Next note The lead vocal of the both Williams' originals has a restrained and mellifluous quality that will no likely come as a surprise to those familiar with only the Beatles' covers. Alas, the Beatles of the mid sixties would seem from our politically correct vantage point to have labored under the unnecessary, even misguided presentiment that it was a virtue for a white singer, in performing the works of a black artist, to resort to raspy shouting in order to hit the mark. I have to call them as I see them, and this foible would seem to be as common to Paul's evocations of Richard Penniman as it was to John's of not only Williams, but also Berry and even Robinson. This is not to say that such Beatles' covers are entirely without either merit or success, but I'd dare say that on some level they sound a bit more parodistic and less interpretive than intended.
 
 

Some Final Thoughts

  Next note With this note we've completed our studies of the Beatles officially recorded canon from "Love Me Do" up through the end of the "Help!" and "Beatles VI" albums, including all singles of the period.
  Next note Next time we move on to tackle the songs of "Rubber Soul" and beyond.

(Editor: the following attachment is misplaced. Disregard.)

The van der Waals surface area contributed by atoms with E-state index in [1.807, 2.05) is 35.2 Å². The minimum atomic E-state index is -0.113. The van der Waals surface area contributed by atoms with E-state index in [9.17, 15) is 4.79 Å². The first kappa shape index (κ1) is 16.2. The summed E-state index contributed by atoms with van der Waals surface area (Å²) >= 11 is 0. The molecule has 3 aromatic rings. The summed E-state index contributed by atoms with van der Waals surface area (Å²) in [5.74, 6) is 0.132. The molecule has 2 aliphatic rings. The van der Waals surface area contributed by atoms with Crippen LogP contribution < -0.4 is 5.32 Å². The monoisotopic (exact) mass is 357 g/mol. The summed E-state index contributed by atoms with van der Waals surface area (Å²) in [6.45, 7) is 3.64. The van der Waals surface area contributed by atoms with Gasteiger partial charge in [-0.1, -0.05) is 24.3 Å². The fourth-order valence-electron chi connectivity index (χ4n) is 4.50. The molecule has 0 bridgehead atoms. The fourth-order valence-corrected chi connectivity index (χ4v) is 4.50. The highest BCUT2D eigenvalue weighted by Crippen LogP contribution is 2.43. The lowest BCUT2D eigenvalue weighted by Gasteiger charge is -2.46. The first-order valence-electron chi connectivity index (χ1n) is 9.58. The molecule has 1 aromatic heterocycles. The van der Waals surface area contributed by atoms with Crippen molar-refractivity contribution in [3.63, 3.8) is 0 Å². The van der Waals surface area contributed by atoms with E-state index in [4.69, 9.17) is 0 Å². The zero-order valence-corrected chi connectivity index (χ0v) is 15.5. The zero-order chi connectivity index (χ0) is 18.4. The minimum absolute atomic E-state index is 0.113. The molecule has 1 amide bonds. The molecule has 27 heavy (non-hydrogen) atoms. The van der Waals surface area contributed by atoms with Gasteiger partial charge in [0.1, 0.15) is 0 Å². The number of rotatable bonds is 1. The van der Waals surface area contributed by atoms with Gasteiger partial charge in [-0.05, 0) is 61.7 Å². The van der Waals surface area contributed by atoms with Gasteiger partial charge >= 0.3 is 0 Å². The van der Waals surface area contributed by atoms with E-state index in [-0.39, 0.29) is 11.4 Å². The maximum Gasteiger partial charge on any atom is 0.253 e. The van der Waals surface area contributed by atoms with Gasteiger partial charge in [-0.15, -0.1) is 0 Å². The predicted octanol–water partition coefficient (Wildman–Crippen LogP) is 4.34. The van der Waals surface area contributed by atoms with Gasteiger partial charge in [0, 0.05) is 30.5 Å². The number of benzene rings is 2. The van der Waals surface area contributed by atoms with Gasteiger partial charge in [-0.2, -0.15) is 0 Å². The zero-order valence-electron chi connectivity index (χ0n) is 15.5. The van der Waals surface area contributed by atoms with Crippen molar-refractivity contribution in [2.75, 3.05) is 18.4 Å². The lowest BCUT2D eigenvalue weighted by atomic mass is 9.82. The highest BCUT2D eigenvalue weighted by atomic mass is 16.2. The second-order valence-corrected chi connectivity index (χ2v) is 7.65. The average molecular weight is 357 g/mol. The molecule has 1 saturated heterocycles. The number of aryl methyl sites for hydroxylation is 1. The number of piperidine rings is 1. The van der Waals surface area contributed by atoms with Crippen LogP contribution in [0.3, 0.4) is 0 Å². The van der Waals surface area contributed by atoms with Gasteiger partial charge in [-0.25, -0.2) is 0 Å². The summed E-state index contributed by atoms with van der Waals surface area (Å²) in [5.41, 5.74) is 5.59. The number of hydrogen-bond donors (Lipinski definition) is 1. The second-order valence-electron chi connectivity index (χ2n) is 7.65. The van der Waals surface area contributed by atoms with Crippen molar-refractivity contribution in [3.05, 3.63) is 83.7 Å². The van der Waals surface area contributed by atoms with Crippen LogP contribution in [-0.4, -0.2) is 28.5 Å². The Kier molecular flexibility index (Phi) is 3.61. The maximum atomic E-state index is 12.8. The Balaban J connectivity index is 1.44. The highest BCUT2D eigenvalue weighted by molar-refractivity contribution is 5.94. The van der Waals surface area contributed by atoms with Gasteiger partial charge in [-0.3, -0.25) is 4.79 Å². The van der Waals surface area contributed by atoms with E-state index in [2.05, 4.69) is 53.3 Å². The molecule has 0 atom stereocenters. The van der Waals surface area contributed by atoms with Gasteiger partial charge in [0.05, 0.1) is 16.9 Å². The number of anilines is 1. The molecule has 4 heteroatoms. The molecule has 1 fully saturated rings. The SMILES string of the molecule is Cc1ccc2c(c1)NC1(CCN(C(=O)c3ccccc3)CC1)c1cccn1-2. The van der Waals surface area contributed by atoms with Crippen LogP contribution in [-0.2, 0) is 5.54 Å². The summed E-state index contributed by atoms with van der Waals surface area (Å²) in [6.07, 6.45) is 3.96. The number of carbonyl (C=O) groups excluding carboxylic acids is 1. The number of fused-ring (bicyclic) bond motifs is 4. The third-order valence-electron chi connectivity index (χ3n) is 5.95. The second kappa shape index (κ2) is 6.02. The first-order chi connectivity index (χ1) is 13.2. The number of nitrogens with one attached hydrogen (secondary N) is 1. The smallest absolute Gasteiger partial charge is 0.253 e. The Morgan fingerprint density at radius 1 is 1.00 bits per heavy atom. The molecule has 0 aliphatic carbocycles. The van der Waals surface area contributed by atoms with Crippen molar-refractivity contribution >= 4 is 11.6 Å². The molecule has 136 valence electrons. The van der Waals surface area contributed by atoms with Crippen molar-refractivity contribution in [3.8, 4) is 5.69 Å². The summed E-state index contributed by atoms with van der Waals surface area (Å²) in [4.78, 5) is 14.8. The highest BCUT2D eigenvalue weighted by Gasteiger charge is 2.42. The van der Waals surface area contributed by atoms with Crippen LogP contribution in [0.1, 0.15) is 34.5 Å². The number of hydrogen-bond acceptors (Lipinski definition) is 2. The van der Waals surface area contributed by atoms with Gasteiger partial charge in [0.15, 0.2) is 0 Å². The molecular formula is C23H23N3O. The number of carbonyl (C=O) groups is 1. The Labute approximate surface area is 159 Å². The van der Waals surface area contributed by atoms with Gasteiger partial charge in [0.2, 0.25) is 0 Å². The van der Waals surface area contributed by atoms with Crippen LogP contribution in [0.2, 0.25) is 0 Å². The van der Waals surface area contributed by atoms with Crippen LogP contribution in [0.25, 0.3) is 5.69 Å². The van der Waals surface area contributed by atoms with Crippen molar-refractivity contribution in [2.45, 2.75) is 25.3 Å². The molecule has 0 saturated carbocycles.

Regards,
  Alan (020892#76)
  [** The "Beatles VI" album (Capitol (S) T 2358 - 14th June, 1965) was an American album released one month before "Help!". On its track list we find these songs: Side 1: "Kansas City/Hey Hey Hey Hey"; "Eight Days A Week"; "You Like Me Too Much"; "Bad Boy"; "I Don't Want To Spoil The Party"; "Words Of Love"; Side 2: "What You're Doing"; "Yes It Is"; "Dizzy Miss Lizzy"; "Tell Me What You See"; "Every Little Thing".]
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Copyright © 1993 by Alan W. Pollack. All Rights Reserved. This article may be reproduced, retransmitted, redistributed and otherwise propagated at will, provided that this notice remains intact and in place.